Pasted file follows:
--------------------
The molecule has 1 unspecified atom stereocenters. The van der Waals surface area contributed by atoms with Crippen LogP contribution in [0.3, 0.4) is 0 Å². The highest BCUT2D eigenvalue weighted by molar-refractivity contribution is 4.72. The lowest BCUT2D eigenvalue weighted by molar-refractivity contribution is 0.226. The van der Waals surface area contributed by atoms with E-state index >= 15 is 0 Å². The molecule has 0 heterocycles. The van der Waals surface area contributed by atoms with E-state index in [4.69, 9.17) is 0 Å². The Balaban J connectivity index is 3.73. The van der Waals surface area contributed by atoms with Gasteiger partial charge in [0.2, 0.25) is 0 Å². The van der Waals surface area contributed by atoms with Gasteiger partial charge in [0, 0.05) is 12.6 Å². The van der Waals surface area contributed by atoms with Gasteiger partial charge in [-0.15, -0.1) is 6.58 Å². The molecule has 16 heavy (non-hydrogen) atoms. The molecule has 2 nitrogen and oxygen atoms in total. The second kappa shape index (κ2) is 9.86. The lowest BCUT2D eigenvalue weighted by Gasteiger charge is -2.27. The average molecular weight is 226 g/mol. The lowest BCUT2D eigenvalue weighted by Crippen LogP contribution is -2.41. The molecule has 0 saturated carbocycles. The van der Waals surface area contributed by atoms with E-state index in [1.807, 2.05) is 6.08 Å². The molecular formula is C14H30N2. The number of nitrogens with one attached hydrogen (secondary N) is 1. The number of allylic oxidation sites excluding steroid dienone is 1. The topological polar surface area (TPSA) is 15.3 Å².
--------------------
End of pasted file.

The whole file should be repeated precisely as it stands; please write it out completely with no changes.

The molecule has 1 unspecified atom stereocenters. The van der Waals surface area contributed by atoms with Crippen LogP contribution in [0.3, 0.4) is 0 Å². The highest BCUT2D eigenvalue weighted by molar-refractivity contribution is 4.72. The lowest BCUT2D eigenvalue weighted by molar-refractivity contribution is 0.226. The van der Waals surface area contributed by atoms with E-state index >= 15 is 0 Å². The molecule has 0 heterocycles. The van der Waals surface area contributed by atoms with E-state index in [4.69, 9.17) is 0 Å². The Balaban J connectivity index is 3.73. The van der Waals surface area contributed by atoms with Gasteiger partial charge in [0.2, 0.25) is 0 Å². The van der Waals surface area contributed by atoms with Gasteiger partial charge in [0, 0.05) is 12.6 Å². The van der Waals surface area contributed by atoms with Gasteiger partial charge in [-0.15, -0.1) is 6.58 Å². The molecule has 16 heavy (non-hydrogen) atoms. The molecule has 2 nitrogen and oxygen atoms in total. The second kappa shape index (κ2) is 9.86. The lowest BCUT2D eigenvalue weighted by Gasteiger charge is -2.27. The average molecular weight is 226 g/mol. The lowest BCUT2D eigenvalue weighted by Crippen LogP contribution is -2.41. The molecule has 0 saturated carbocycles. The van der Waals surface area contributed by atoms with E-state index in [1.807, 2.05) is 6.08 Å². The molecular formula is C14H30N2. The number of nitrogens with one attached hydrogen (secondary N) is 1. The number of allylic oxidation sites excluding steroid dienone is 1. The topological polar surface area (TPSA) is 15.3 Å².